History of Smiths Group
Through a combination of organic growth and acquisition, Smiths Group has become a leading technology-driven global engineering company and a top 100 London Stock Exchange-listed company.
Smiths Group was founded by Samuel Smith in 1851 as a family clock and watch business, it pioneered both the milometer and the first British speedometer at the beginning of the 20th Century. When the first powered aircraft took off, Smiths took the opportunity to build an instrument-based business that became central to its fortunes. Smiths Aviation and Marine division was created in 1958. During the same year, Smiths acquired a controlling interest in Portland Plastics, which was the beginning of the Medical Systems business. In 1960, the Industrial division was formed, which was mainly concerned with industrial instrumentation.
In the decades that followed, Smiths became more diversified and increasingly international. Adoption of the Smiths Industries Ltd. name in 1965 reflected the wider markets served. By the late 1970s, clocks and watches accounted for a minimal proportion of turnover.
And, in 1983, Smiths ceased to be a direct supplier of equipment to the European motor industry.
By the early 1980s, 40 per cent of all profits were earned outside the UK.
The foundations of the growth-oriented company that Smiths is today were laid in the 1980s and 1990s. In the early 1980s, the decentralised structure and management style were established. In 1984, the company was reorganised into three operating divisions: Industrial, Medical Systems, and Aerospace and Defence. Smiths then proceeded to strengthen its divisions by acquisition buying US avionics business Lear Siegler Holdings Corp in 1987, and US medical devices business Deltec in 1994.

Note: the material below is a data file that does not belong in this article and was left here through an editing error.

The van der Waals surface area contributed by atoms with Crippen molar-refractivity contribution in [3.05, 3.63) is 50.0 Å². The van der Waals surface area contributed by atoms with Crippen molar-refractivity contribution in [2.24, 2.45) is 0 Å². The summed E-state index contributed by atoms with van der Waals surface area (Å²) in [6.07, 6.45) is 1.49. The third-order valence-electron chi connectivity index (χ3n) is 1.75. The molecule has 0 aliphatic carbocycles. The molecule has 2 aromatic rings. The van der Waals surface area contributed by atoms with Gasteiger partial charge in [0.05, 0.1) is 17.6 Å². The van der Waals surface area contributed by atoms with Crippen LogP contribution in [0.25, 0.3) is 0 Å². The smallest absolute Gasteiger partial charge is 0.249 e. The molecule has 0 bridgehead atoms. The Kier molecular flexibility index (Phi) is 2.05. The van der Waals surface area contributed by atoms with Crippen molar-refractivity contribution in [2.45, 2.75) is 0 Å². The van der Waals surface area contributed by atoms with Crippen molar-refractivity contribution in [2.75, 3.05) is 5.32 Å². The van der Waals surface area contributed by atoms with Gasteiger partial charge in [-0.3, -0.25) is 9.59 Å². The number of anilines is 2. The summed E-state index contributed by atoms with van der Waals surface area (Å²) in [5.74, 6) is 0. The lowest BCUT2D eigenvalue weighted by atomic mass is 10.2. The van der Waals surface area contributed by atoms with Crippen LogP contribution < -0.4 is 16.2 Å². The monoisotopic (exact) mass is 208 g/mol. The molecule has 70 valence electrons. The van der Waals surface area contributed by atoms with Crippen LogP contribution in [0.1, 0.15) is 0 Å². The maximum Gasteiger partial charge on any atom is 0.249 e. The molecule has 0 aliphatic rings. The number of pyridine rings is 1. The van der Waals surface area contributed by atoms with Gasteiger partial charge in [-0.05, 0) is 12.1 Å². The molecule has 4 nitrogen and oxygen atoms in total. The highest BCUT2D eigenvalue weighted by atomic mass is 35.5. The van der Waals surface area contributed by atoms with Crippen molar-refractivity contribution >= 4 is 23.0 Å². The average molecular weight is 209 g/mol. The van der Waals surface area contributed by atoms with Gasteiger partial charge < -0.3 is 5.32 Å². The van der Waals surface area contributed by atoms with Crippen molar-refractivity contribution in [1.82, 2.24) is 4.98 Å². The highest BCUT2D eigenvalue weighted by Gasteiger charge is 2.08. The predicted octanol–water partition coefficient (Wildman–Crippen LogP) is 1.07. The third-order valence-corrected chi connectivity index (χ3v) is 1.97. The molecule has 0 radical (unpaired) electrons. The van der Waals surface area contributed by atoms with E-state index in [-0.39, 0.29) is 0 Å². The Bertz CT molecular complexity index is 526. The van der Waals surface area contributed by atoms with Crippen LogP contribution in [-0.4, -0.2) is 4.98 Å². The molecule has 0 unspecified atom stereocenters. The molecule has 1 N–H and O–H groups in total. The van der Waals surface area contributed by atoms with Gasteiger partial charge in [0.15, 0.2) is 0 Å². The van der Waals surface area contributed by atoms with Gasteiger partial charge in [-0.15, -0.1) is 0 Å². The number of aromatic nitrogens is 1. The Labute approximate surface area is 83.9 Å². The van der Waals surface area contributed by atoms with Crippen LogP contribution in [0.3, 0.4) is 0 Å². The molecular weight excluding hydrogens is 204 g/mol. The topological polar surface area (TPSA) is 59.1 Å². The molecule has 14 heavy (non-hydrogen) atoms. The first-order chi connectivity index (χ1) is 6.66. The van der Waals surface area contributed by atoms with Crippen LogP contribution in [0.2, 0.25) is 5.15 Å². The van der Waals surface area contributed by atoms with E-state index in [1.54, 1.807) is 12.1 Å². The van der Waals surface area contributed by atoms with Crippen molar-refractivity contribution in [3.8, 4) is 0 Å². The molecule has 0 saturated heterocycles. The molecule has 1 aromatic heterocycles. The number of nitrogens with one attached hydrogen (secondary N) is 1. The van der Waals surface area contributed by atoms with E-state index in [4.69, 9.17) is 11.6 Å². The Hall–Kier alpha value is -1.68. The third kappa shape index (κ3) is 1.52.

In the first few years of the 21st Century, Smiths has evolved rapidly. In December 2000, it merged with the TI Group to create a new UK leader in high-performance engineering. The merger substantially enlarged the company and in particular gave it a much stronger position in the fast-consolidating aerospace industry. TI had been a major engineering company since 1919 and its focus was now on aerospace systems and equipment under the Dowty name and specialty sealing products. In 2003, Smiths established a fourth division, Detection, dedicated to the fast-changing market for equipment to detect weapons, explosives, contraband or other harmful substances. This was part of a broader reorganisation to sharpen the focus of Smiths' divisions on growth markets.
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